Gas Drilling Companies Hold Data ...

Various technical topics related to science, energy, climate change and coal & gas.

Gas Drilling Companies Hold Data ...

Postby HVPA_research » Thu May 19, 2011 9:49 am

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Link to this page: http://forum.huntervalleyprotectionalliance.com/viewtopic.php?f=5&t=326&p=379#p379
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Gas Drilling Companies Hold Data Needed by Researchers to Assess Risk to Water Quality by Abrahm Lustgarten, ProPublica
http://www.commondreams.org/headline/2011/05/18-1

For years the natural gas drilling industry has decried the lack of data that could prove—or disprove—that drilling can cause drinking water contamination. Only baseline data, they said, could show without a doubt that water was clean before drilling began.

The absence of baseline data was one of the most serious criticisms leveled at a group of Duke researchers last week when they published the first peer-reviewed study linking drilling to methane contamination in water supplies.

That study—which found that methane concentrations in drinking water increased dramatically with proximity to gas wells—contained “no baseline information whatsoever,” wrote Chris Tucker, a spokesman for the industry group Energy in Depth, in a statement debunking the study.

Now it turns out that some of that data does exist. It just wasn’t available to the Duke researchers, or to the public.


That is in the USA but is it any different in Australia? Would local gas companies be prepared to publish ALL research data and technical reports they generate from our UNDERGROUND COMMONS?

The argument that methane seeps naturally from the underground deposits, so dear to unconventional gas industry, has logical consequences. They cannot use this argument and at the same time claim that the shale and coal deposits, they mine for gas, are separated from the higher strata by impenetrable geological barriers. If methane migrates to the surface layers naturally this migration gets surely worse if the gas-bearing deposits are fracked.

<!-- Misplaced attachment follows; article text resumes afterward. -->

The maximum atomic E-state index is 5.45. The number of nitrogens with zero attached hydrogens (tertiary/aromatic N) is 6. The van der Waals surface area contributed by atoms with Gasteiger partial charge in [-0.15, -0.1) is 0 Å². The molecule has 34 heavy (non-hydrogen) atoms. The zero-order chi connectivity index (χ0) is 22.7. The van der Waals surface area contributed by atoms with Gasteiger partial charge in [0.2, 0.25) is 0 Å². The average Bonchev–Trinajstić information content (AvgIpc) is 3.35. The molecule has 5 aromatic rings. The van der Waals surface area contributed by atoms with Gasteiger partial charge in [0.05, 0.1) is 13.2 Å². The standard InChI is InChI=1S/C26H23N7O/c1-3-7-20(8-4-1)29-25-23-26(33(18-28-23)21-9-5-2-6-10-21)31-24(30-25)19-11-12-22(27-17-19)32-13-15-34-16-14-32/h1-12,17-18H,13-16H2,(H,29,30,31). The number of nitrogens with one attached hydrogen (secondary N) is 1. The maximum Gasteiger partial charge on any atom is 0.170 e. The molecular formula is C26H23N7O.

There are several comments related to this article that are worth reading. Particularly the following on shows great originality. The author is not alone. Leading Canadian economical philosopher John Ralston Saul expressed very similar sentiments in his Sydney lecture (http://www.themonthly.com.au/evening-john-ralston-saul-2599)

ONE OF THE COMMENTS TO THIS ARTICLE
Posted by webwalk
May 18 2011 - 2:20pm

Many people are doing much good work to fight this particular evil. But we can spend lifetimes of work in a rigged game, and even win some small victories, while the general evil continues to lay waste to our humanity and the Earth.

As long as "corporations" (literally "embodiments," in which people, resources, money and properties are joined together by words on a piece of paper into a legal "corpus" or "body" that can then act in the world) continue to rule our society, fights like the fight against fracking will use lifetimes of our human energy while our lives and our world continue to be degraded.

Somehow, we must reach a critical social mass of people who simply reject this rigged game.

In theory, our "representative democracy" could re-humanize our economy and society, placing strict limitations on corporate "rights" and allowable activities. But in practice, our "representative democracy" has been swallowed whole by the corporations that in theory should be subservient creations of our political system. So in reality, We the People are faced with the stark choice of either directly facing down the rampant corporate evil, or continuing to exist within it.

In terms of the ecology of Earth, this is the end game. The sooner we accept our stark choice, the better our chance to restabilize the living systems of the Earth. The longer we accept the legitimacy of corporate players in this rigged game, the more certain is ecological breakdown, mass extinction, and civilizational collapse.

From this perspective, "stealing" and publishing all their proprietary corporate information about water tables and fracking chemicals would be an act of liberation. "Illegally" blockading their activities and shutting down their operations would be an act of liberation.
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